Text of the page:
Card Suit Zeros In on Collections
National regulatory scrutiny may turn to how card issuers collect on delinquent and charged-off credit card debt thanks in part to a new California lawsuit against JP Morgan Chase alleging illegal collection activity.
In the May 9 suit, California Attorney General Kamela Harris alleged that the bank had been using shoddy and even fraudulent legal practices in widespread attempts to collect on credit card debt for which the bank actually had insufficient records or lacked records entirely.
“For years, defendants have flooded California’s courts with collection lawsuits against defaulted credit card borrowers based on patently insufficient evidence–betting that
borrowers would lack the resources or legal sophistication to call defendants’ bluff,” Harris alleged in the complaint. “Rather than follow basic procedures to ensure fundamental fairness to California consumers, defendants have run a massive debt collection mill that abuses the California judicial process to obtain default judgments, writs of execution and wage garnishment orders on the backs of lawsuits that cannot
withstand scrutiny. At nearly every stage of the collection process, defendants have cut corners in the name of speed, cost savings, and their own convenience, providing only the thinnest veneer of legitimacy to their lawsuits.”
Abuses detailed in the complaint included telling consumers that their files had been reviewed by attorneys when, in fact, they had not been; claiming inaccurate amounts of debt; and threatening to collect attorney's fees and file liens on real property.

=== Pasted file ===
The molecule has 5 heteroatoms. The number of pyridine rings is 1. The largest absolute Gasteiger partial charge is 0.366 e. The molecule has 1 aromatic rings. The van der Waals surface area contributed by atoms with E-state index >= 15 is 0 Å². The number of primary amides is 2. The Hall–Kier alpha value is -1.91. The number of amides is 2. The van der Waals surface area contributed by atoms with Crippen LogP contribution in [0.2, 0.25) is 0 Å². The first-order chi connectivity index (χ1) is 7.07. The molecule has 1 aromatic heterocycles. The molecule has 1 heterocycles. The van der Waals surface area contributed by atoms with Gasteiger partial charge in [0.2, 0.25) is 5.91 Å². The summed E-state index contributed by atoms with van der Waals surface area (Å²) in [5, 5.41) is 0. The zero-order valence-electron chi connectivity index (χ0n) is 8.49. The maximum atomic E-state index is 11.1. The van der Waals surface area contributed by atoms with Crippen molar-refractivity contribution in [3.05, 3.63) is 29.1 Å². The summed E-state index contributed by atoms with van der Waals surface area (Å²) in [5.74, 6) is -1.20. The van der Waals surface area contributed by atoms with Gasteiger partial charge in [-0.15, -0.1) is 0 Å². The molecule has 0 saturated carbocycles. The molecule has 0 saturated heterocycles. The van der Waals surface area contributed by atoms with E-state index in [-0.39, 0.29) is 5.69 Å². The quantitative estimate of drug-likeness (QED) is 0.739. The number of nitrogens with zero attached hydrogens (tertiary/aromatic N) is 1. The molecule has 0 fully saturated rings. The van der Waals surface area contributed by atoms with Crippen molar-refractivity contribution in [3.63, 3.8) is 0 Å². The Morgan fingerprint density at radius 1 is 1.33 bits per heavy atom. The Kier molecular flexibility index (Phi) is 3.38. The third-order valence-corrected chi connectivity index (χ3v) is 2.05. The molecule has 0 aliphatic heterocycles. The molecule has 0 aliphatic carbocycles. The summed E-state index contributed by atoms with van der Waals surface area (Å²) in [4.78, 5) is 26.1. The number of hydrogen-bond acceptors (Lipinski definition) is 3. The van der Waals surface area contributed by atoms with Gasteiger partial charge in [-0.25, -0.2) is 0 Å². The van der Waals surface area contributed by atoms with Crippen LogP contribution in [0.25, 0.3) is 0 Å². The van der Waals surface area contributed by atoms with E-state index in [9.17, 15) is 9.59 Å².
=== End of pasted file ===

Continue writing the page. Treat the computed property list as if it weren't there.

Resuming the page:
Other allegations hearken back to the robo-signing scandal in mortgage lending and foreclosures. “Defendants file a verification of the complaint in which the declarant states, under penalty of perjury, that the declarant is an assistant treasurer and officer of Chase USA, and that the matters alleged in the complaint are true. These statements are false. The declarant is neither an 'assistant treasurer' nor an 'officer' of Chase USA, but rather a low-level employee of BankCard Services who has never even seen the complaint,” the attorney general wrote.
The complaint charges that the bank has filed more than 100,000 such debt collection lawsuits against cardholders between January 2008 and April 2011, including over 460 on one day alone, followed by another with 226 filed.
JP Morgan has not commented on the suit, other than to say it is cooperating with California.